The difference between pastrami and corned beef is that pastrami is corned beef that's been smoked. Both corned beef and pastrami developed as ways to preserve meat in the days before refrigeration.
Pastrami and corned beef are the same type of meat; the difference between them is that pastrami is smoked. Both corned beef and pastrami developed as ways to preserve meat in the days before refrigeration.
Corning is an old fashioned word for salting, and corned beef is brisket prepared by placing it in a bath of saltwater and spices. It is the foundation of a New England boiled dinner and corned beef hash.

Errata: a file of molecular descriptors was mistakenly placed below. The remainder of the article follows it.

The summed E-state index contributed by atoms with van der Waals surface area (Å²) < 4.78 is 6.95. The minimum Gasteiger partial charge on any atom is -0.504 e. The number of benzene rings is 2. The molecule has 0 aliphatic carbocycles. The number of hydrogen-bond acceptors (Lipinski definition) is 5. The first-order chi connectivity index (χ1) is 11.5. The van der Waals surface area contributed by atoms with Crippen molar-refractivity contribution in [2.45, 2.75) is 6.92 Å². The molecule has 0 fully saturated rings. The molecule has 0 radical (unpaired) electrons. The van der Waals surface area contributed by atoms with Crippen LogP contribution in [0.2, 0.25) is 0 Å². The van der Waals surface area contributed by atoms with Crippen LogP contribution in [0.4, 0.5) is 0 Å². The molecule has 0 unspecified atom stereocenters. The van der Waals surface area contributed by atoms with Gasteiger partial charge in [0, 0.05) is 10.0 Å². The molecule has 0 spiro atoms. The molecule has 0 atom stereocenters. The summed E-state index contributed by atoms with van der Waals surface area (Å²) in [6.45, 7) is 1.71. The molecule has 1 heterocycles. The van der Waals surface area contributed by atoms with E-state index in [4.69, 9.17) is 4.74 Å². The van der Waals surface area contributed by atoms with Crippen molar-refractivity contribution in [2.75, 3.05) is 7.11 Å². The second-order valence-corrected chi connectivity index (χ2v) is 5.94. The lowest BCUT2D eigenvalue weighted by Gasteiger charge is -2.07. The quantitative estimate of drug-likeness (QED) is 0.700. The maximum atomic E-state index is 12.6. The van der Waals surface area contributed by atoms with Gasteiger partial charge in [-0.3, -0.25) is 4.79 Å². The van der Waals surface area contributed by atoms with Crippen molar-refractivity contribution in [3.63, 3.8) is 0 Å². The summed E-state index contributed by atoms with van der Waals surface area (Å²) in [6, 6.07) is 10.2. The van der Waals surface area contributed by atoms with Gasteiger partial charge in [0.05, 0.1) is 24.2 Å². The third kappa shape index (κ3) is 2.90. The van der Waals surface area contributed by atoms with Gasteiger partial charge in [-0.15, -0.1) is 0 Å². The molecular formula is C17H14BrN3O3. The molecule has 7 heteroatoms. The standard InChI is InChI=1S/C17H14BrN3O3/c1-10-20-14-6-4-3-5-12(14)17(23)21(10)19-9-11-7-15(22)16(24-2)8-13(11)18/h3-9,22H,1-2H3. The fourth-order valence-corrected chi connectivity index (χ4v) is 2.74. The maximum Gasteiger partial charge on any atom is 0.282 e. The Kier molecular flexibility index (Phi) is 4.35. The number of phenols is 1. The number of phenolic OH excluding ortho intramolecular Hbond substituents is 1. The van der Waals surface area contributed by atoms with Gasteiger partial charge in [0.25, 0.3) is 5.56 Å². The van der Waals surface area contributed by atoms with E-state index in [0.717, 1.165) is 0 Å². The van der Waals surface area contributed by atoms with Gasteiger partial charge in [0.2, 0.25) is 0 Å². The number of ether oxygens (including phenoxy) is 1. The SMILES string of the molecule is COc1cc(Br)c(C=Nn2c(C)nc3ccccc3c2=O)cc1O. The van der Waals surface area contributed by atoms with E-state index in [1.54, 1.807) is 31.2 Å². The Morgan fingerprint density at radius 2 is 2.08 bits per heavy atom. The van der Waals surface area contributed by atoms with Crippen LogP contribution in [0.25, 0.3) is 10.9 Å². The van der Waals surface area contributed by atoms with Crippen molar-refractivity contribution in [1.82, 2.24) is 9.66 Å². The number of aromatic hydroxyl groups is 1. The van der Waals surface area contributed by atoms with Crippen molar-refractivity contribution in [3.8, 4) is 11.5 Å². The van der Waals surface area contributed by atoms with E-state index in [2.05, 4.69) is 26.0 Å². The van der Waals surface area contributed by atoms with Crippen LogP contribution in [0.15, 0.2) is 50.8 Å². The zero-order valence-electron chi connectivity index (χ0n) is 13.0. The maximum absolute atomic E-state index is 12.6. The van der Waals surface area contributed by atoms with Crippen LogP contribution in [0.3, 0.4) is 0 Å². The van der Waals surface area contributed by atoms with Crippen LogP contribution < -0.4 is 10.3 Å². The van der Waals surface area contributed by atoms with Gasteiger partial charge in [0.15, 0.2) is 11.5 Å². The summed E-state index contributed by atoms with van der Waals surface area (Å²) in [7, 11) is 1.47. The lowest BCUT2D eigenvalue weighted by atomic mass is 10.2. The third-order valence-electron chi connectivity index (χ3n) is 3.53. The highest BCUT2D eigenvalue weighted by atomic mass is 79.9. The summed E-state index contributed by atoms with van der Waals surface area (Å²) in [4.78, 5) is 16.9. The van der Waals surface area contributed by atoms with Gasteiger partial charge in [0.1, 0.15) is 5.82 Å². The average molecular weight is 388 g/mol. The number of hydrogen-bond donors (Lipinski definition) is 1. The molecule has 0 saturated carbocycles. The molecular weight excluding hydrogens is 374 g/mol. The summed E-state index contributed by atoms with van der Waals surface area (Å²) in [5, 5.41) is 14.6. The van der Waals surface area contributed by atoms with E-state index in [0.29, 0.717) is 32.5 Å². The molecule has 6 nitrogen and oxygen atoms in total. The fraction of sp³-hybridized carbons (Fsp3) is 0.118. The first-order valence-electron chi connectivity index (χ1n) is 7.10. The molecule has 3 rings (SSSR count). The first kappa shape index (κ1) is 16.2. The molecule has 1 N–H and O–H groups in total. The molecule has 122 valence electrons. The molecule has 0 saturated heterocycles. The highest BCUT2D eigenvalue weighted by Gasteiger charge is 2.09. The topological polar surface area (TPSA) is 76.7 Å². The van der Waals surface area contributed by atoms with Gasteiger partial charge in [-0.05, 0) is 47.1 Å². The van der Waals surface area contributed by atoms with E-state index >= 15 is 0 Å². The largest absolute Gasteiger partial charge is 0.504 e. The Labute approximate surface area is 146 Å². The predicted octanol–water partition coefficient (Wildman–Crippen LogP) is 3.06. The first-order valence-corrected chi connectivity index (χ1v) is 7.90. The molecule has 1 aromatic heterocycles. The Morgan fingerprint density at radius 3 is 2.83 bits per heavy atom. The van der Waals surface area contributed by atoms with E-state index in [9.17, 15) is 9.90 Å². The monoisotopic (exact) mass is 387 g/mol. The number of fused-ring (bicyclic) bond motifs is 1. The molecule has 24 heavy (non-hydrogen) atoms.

Making corned beef is easy but takes time. One recipe calls for a 5-pound brisket, fine sea salt, pink curing salt, brown sugar and garlic. It also calls for pickling spice, carrots, celery and onion. To make corned beef, boil and cool the brining liquid, set the brisket in the liquid, and keep the brisket in the refrigerator for as long as three weeks. To prepare the brisket after brining, cook it with vegetables for about four hours.
After the brisket is trimmed and placed in a smoker, it is possible to make pastrami. Though many people find that cold-smoking the meat makes it more pastrami-like, this technique requires a smokehouse. Hot smoking the brisket for about an hour per pound is more efficient for most people. The pastrami is ready when the meat reaches an internal temperature of 165 degrees Fahrenheit when checked with a thermometer. This temperature kills most bacteria and retards spoilage.